After Massey's death, it emerged that Chief Conner had shot another unarmed black man before. In 1983, when he was an officer in Montgomery, Alabama, Conner shot 22-year-old Bobby Joe Sales in the back while Sales was fleeing a police stop. Sales survived and Conner was re-assigned.
Donald Watkins, a prominent Alabama attorney who was a Montgomery city councilman in 1983, was assigned to investigate Sales' shooting at the time.
"My investigation of the shooting revealed the following: (a) the victim, Bobby Joe Sales, had committed no crime; (b) he was unarmed at the time of the shooting; (c) he was not threatening Connor [sic] in any way; and (d) he was shot in the back," Watkins said in a statement provided to HuffPost this weekend. "I reported to the City Council that Connor was a danger to himself and the citizens of Montgomery."
When Jackie Massey, who works as a nurse and has three other children, applied for state funding for her son's funeral, she was rejected. She said the state told her that her son wasn't a victim of a crime and therefore was ineligible for the aid. "They said he 'contributed to his own death,'" Massey recalled.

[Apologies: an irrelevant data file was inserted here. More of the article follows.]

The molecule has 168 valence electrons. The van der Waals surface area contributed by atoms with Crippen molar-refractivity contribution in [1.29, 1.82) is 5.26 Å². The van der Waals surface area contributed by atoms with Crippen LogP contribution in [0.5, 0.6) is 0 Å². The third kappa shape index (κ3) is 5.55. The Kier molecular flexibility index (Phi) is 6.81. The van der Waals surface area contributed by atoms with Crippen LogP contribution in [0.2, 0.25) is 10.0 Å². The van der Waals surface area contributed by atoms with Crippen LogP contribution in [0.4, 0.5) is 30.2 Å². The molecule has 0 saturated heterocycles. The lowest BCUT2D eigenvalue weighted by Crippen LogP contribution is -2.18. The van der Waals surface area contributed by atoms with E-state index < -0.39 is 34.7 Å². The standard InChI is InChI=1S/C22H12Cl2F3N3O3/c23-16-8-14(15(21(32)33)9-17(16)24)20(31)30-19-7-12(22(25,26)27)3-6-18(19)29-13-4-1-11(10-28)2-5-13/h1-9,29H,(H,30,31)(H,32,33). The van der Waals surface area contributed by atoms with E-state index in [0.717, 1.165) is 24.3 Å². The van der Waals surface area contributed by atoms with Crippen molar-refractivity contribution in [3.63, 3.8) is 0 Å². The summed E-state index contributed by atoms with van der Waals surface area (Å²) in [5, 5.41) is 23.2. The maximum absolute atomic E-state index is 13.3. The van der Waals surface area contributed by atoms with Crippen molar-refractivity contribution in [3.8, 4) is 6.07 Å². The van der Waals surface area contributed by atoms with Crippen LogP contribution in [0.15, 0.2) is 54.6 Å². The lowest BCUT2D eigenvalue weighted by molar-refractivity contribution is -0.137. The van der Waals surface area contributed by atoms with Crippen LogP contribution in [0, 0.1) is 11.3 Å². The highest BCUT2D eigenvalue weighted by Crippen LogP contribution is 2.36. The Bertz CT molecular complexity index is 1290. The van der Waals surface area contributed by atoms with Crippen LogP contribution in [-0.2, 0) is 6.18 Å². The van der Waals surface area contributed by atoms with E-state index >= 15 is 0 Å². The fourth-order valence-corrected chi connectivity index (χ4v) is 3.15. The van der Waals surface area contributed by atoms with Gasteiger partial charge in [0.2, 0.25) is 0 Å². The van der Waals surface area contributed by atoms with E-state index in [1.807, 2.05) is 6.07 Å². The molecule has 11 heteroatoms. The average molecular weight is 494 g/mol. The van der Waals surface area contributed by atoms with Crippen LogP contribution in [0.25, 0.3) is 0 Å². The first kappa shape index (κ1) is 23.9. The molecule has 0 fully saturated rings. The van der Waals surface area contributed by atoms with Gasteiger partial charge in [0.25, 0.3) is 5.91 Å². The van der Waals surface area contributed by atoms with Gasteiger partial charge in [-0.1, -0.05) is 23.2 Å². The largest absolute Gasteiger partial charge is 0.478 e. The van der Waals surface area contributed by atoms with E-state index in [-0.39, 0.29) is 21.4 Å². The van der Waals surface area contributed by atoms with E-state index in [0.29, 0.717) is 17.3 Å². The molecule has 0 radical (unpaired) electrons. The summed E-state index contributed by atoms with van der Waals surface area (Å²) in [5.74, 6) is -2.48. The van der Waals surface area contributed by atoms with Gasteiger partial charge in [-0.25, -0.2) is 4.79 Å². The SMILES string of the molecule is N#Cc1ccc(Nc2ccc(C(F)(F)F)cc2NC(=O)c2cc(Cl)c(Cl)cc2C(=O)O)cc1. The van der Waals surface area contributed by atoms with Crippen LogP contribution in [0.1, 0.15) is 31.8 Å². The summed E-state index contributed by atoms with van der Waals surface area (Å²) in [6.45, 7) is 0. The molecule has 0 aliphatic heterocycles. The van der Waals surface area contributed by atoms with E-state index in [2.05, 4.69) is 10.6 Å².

Massey said the Barbour County district attorney, Ben Reeves, told her that the officers' use of deadly force against her son appeared to be unjustified.
But citing a conflict of interest, Reeves removed himself from the case and turned it over to a special prosecutor named Boyd Whigham. Under Whigham's supervision -- and as with so many other police shootings across the U.S. -- the grand jury declined to indict the officers.
Neither Reeves nor Whigham replied to a request for comment on this story.
The Massey family has since filed a federal lawsuit against Conner, Phillips and the city of Eufaula seeking unspecified damages. Both police officers were placed on temporary administrative leave after the shooting, and Conner has since retired.
Kenneth Glasgow, who acts as spokesman for the Massey family, said the Department of Justice needs to step in.
"We definitely want an investigation by the DOJ and for them to look at Eufaula and their police department," Glasgow said. The U.S. Attorney's Office for the Middle District of Alabama, which includes Eufaula, didn't respond to a request for comment on Monday.
Cameron Massey's family is organizing another protest for March 3, on what would have been his 29th birthday.
For now, his mother said she has hope. "I believe in God," she said, "and God's gonna show 'em up."